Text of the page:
The use of medicine among the early Mennonites of Russia, as in Prussia, was similar to that of any rural area. In the early pioneer days of the Ukraine there was little opportunity for the settlers to avail themselves of the help of medical doctors, drugs, and hospitalization. The traditional bonesetters (Knochenarzte) and midwives functioned. Some of the bonesetters (similar to chiropractors) and mid-wives had through innate gifts, years of experience, and the knowledge conveyed from generation to generation achieved a wide reputation. The ministers or the teachers were often also advisers in health matters. Health rules, recipes, and the practice of the Knochenarzt were transplanted from Russia to the Great Plains of America, where they have been preserved in some forms to this day, particularly in Mexico and South America. Even the popular contemporary chiropractors in Mennonite communities can no doubt be linked to this tradition, e.g., the Tieszen clinic at Marion, SD. Schmiedehaus relates that the Mennonites of Mexico still used such medicines as Schlagwasser, Wunderöl, Kaiseröl, Alpenkräuter, Grossmutters Abführtee, and Dr. Bell's horse medicine.
With the increase of the Russian population in the Ukraine, the government helped provide medical aid to the people. As the Mennonites advanced culturally and economically, they also became interested in better medical care. The Russian zemstvo (rural administration) made some provision for trained physicians around 1850. The primary purpose was to prevent the spread of epidemics. Only at a few places were hospitals erected. One of the first doctors to practice in Chortitza was Karnitzky. A Bernhard Schellenberg became the first "Feldscher," a trained assistant to the physician. Among the first midwives who had received some training was Charlotte Voroshevskaya. She was succeeded by Margarete Wider and later Susie Penner.
The first Mennonite doctor in Russia very likely was Jacob Esau, who was educated at the University of Kiev and became the physician of the Chortitza settlement around 1880. Considerable improvement was made during this period. A small hospital was erected, and two or three assistants (Feldscher) assisted Esau. An apothecary was located next to his office. Medicine, examination, and treatment were free. In addition to this arrangement, the Mennonite factories of Chortitza also employed doctors, among whom were Voth, Hausknecht, Knieast, Ebius, Glückman, Meder, and Heinrichs. Judging by the names, only the first two and last were Mennonites. The factory owners also established a hospital of their own next to that of the zemstvo. One of the most successful doctors with one of the longest terms of service was Theodor Hottmann, who practiced medicine in connection with the zemstvo hospital 1902-37. Hottmann was joined by Dr. David A. Harnm.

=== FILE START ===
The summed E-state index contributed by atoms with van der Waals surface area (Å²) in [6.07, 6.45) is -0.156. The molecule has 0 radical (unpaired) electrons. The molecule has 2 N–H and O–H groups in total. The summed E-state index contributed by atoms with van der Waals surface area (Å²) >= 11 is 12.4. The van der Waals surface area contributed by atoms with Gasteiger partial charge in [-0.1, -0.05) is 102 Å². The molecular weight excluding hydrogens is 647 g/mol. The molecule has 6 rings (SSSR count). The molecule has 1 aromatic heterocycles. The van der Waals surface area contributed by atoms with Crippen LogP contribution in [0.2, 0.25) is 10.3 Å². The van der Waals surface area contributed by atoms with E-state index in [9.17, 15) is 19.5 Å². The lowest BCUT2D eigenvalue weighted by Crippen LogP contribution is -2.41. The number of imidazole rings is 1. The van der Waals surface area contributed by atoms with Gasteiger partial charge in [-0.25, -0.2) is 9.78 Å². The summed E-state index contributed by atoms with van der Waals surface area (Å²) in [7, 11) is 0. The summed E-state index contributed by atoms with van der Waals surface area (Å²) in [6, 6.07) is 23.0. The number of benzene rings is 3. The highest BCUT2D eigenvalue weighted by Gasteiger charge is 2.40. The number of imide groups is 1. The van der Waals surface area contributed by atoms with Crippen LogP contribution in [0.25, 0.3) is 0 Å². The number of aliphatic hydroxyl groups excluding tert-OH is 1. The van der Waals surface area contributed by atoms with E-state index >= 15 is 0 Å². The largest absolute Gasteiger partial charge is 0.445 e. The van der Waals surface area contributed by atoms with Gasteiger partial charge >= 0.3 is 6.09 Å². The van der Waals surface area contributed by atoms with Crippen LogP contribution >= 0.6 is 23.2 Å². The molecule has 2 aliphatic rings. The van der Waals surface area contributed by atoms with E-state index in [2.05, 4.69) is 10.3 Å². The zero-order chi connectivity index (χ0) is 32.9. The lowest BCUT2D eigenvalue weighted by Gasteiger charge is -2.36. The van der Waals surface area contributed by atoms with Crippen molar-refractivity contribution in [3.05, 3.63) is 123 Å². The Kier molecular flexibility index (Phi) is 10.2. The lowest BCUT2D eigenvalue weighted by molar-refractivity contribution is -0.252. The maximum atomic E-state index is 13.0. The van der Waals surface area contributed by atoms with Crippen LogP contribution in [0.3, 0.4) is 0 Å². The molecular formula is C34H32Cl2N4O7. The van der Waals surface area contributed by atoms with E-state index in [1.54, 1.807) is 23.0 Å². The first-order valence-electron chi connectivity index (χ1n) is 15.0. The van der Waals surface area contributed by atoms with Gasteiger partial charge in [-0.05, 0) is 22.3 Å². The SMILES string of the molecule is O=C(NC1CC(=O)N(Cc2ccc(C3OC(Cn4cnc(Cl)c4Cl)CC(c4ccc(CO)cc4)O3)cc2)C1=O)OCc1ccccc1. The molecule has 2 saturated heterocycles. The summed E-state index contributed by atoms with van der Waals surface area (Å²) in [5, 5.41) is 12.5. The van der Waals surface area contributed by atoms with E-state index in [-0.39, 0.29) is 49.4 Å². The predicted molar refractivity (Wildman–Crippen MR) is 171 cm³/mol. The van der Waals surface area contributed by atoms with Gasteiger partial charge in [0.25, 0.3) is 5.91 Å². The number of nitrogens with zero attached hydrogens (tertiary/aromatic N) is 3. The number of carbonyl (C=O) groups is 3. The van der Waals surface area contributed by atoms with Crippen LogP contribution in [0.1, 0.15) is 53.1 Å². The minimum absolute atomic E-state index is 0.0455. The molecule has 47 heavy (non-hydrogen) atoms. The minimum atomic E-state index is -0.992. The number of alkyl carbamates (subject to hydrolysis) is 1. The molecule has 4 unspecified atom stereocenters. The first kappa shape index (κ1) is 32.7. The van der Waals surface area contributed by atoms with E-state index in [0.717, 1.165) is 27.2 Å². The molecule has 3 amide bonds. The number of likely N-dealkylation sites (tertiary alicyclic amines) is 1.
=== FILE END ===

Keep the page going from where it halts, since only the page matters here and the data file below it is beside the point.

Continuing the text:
In 1908 a new zemstvo hospital was erected between the villages of Rosenthal and Chortitza. The services of the zemstvo hospital were available to all Chortitza Mennonite villages and four neighboring Russian villages. The hospital and doctors were supported by the Chortitza volost (district). For the services given to the Russian village, the provincial zemstvo furnished medicine and instruments as well as two medical assistants and nurses.
During World War I the Chortitza Mennonites maintained a 75 to 100 bed Red Cross emergency hospital in addition to the regular hospital. Many of the Mennonites served in this unit.
Less information is available about the medical care among Mennonites of other settlements in Russia, even in the Molotschna settlement. In most of the other later and smaller settlements, the Mennonites availed themselves of the medical facilities of their neighboring Russian communities. The Molotschna settlement apparently did not have the zemstvo facilities. Franz Wall established a hospital at Muntau (see Muntau Hospital) in 1880. During the last phase of its existence, this hospital prospered under Dr. Erich Tavonius, who served 1900-1927. Other small Mennonite hospitals existed at Waldheim and Ohrloff in the Molotschna settlement as well as in the Neu-Samara settlement. Bethania, near Chortitza, was a mental hospital. On the island of Chortitza a hospital for tubercular patients was established and a sanitarium called Alexandrabad.
"Doktor Erich Tavonius." Unser Blatt II (1927): 307-309.
Hamm, D. A. "Das Gesundheitswesen in Chortitza." Mennonite Life X (April 1955): 84 f.
Hottmann, Maria. "Dr. Theodor Hottmann." Mennonitisches Jahrbuch 1953 (Newton, 1953): 39-48.
Schmiedehaus, Walter. "Mennonite Life in Mexico." Mennonite Life II (April 1947): 29-38.
Wiebe, C. W. "Health Conditions Among the Mennonites of Mexico." Mennonite Life II (April 1947): 43 f.
 Cite This Article
Krahn, Cornelius. "Medicine Among the Mennonites in Russia." Global Anabaptist Mennonite Encyclopedia Online. 1957. Web. 2 Dec 2015. http://gameo.org/index.php?title=Medicine_Among_the_Mennonites_in_Russia&oldid=89578.
Krahn, Cornelius. (1957). Medicine Among the Mennonites in Russia. Global Anabaptist Mennonite Encyclopedia Online. Retrieved 2 December 2015, from http://gameo.org/index.php?title=Medicine_Among_the_Mennonites_in_Russia&oldid=89578.
Herald Press website.
©1996-2015 by the Global Anabaptist Mennonite Encyclopedia Online. All rights reserved.